PG, 97 min.
Directors: Sarah Smith, Barry Cook
Writers: Peter Baynham, Sarah Smith
Starring: James McAvoy, Hugh Laurie, Bill Nighy, Jim Broadbent, Imelda Staunton, Ashley Jensen, Marc Wootton, Laura Linney, Eva Longoria
“Arthur Christmas” was last year’s big Christmas movie; and now that Christmas is rolling around again, it finds its way to the home video market. The movie seems to be a British anomaly in a genre generally dominated by American productions. It’s nice to see a slightly different take culturally on what is dominated by what seem to be American holiday ideals. However, the movie isn’t really different enough in its plotting and themes to distinguish it from the annual Christmas entries.
The movie looks at the actual family behind Santa Claus, a concept that is threatening to be overused in the holiday genre before too long. The film is a little murky about exactly what the family name behind Santa Claus is. Are they the Santas or the Clauses or the Christmases? I’m really not sure from this movie. It’s story centers on the youngest member of the family, Arthur. He seems to be referred to as Arthur Christmas, but the family is usually called the Santas. You see the confusion.
Arthur’s dad is Santa Claus, who’s real first name is Malcolm. Arthur’s brother is Steve, who is also generally thought to be the first in line to be the next Santa. He runs Christmas Eve like a military exercise. I’m not sure if we ever get the first name of Grandsanta. So you’ve got three generations of the family business, and they say you shouldn’t mix business with family. Anyway, Arthur is a bit of a bumbler. No one thinks he’s really good for much beyond answering Santa letters. Grandsanta feels some of the same sentiment toward him since he’s been put out to pasture.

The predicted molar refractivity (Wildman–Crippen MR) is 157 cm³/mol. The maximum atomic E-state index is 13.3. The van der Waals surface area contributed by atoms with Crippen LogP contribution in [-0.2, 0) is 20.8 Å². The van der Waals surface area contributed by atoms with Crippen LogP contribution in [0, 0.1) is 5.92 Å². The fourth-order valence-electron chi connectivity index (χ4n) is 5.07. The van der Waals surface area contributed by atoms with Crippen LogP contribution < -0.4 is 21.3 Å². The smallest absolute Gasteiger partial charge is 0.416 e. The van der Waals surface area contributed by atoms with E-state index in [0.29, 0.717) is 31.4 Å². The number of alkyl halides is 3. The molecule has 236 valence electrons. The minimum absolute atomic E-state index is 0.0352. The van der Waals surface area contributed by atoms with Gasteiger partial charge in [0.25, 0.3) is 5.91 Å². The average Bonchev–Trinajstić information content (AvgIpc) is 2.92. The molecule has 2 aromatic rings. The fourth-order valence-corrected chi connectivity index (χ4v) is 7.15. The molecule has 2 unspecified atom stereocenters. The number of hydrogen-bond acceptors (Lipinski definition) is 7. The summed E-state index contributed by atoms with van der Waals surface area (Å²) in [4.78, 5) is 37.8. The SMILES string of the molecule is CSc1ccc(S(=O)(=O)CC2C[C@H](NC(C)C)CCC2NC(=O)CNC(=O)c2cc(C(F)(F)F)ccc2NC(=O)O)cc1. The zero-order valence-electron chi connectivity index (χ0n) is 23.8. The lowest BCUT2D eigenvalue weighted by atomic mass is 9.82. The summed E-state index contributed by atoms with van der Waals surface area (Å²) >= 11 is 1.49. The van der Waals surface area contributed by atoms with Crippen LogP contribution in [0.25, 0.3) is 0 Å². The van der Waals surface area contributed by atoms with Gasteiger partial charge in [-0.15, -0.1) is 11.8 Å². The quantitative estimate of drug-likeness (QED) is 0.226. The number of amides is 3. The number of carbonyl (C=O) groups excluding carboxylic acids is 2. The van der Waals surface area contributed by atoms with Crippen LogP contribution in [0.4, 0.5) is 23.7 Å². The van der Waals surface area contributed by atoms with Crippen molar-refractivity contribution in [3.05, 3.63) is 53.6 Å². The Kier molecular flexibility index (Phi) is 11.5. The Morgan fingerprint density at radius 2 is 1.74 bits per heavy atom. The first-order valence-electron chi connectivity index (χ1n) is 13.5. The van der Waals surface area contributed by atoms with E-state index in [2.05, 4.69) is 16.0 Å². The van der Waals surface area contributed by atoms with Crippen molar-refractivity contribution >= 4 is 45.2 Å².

Well, needless to say, one of Santa’s packages isn’t delivered with this year’s shipment and Arthur and Grandsanta take it upon themselves to deliver it. Grandsanta’s reasons might not be as pure as Arthur’s. Adventure and hilarity ensue. The movie is quite funny in its depiction of the mechanics of delivering billions of presents in one twenty-four hour period. Much has been seen before in countless other Christmas movies.
My biggest problem with the movie is this demystification of the Santa Claus myth. Part of the magic of Santa is that all he does is deliver Christmas gifts to children who have been good. The more we dissect the inner workings of the North Pole and the more we humanize Santa, the less magic he seems to be. I like the Christmas movie where Santa isn’t the central figure much better. Rudolph is a classic because he was an addition to the myth, not a dissection of it.
I wonder if children perceive Christmas differently than I did as a kid. It was mostly imagination then. Now, it seems to all be laid out right in front of them. Does that make it easier or more difficult to discern its truth? Is it harder on children to learn the truth now? How much damage does it do the more real we make these characters for them?